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The latest attack on COS is simply bizarre

Published in Blog on May 21, 2024 by Jakob Fay

“Prism” writer Kieryn Darkwater—a self-described transmasculine and nonbinary artist—claims to have discovered “the Christian nationalist playbook to usurp democracy.” Within it, he says, the Convention of States movement has revealed its plans to forcibly implement theocracy—“circumventing the American democratic institution and forcing their will through bureaucracy.”

Citing the Convention of States group (along with The Heritage Foundation and Alliance Defending Freedom) as a leading force in this radical, far-right movement, Darkwater woefully misrepresents and disregards basic facts about the grassroots effort to call an Article V convention.

Noting that COS supporters believe that “the only way to save America is by bringing the government back in line with the ‘original intent’ of the framers of the Constitution,” he recasts the undertaking as a racist bid to “silence BIPOC [black, indigenous, and other people of color] voters.”

“In a state-led convention,” he says, “it’s much easier to control which amendments pass because it will be almost impossible for non-white, disabled, and low-income people to vote in local and state elections.”

This argument is laughably unfounded. First of all, what specific evidence does the author cite to support the claim that it’s “almost impossible for non-white, disabled, and low-income people to vote in local and state elections”? Secondly, even if this claim were somehow accurate, why is it relevant to a state-led convention? What Convention of States critics often seem willfully to ignore is that any constitutional amendment, whether it originates from Congress or a state-led convention, must receive three-fourths ratification from the states; hence, the purported issue of marginalized communities facing barriers to voting would affect both amendment processes equally. Furthermore, such a situation would have adverse effects on all our elections. Therefore, this problem—if it even exists—is an election issue, having nothing to do, at least not inherently, with Convention of States.

Unfortunately, it only gets worse.

“Amending the Constitution by bypassing the federal Congress is the least democratic option possible,” the article continues, “which is why this method was never previously used—and it’s also why Christian nationalists are eagerly embracing the option to obtain power.”

Once again, the author relies on baseless and misleading claims to make his point. Indeed, contrary to his assertion, the convention method appears to be the most democratic option for amending the Constitution, as it both begins and ends with the people. According to data from the National Conference of State Legislatures, the United States boasts a robust contingent of over 7,000 state legislators, roughly two-thirds of whom must initiate an Article V convention. Then, at the convention, proposed amendments must garner the consent of a majority of states before they return to the state legislatures for additional ratification. By the time an amendment receives final ratification, it enjoys the support of potentially thousands of elected representatives, all of whom are closer to their constituents than members of Congress.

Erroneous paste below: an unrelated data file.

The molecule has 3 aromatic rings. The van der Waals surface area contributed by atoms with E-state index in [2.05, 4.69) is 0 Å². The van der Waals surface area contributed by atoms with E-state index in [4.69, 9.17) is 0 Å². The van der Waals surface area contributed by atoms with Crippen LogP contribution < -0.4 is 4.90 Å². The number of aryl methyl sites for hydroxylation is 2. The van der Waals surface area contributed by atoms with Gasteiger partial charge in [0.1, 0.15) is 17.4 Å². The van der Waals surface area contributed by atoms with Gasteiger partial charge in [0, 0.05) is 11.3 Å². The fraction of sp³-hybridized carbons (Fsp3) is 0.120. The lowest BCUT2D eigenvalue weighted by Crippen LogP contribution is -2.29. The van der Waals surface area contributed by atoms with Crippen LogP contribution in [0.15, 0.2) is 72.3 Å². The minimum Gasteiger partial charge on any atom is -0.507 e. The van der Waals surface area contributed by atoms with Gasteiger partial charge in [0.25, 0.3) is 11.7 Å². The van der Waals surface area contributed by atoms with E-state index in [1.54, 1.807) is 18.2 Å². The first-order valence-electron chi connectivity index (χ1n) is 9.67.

But Darkwater, rather than contend with these facts, instead stokes fear-based conspiracies about the anti-democratic Christian nationalists who seek to seize power.

“Christian nationalists are banking on the fact that we don’t take them seriously,” he added. “We often don’t—and it’s been to our own detriment. Now is the time to start paying attention because there is still time to foil their plans.”

While Darkwater contributes nothing new to the faulty argument against the Article V convention process, his bold pronouncement that the grassroots are endeavoring to impose theocracy is particularly striking. Moreover, he exposes the strange bedfellows behind the opposition to COS.

While most nationally known conservative groups and speakers support the Article V movement, a few fringe far-right groups continue to frustrate our progress by promoting the same debunked talking points that Darkwater employs. Tellingly, The John Birch Society has aligned itself ideologically with the radical Left—and together, whether they realize it or not, they are fighting to preserve the corrupt status quo in Washington.

Convention of States is a grassroots movement for everyone—anyone who believes that “politics as usual” is hopelessly inadequate to tackle the crises that face our nation. Far from seeking to centralize power, we aim to return constitutional authority to the states and people. Our opponents, from George Soros to Hillary Clinton and Kieryn Darkwater, would leave those crises—a crushing national debt, flagrant government oversight, and rampant federal corruption—unaddressed.

So, if you’ve had enough of the lies, fear-mongering, and hopelessness, sign the Convention of States below and embrace the Founders’ cure for federal tyranny. Learn more about the project here.

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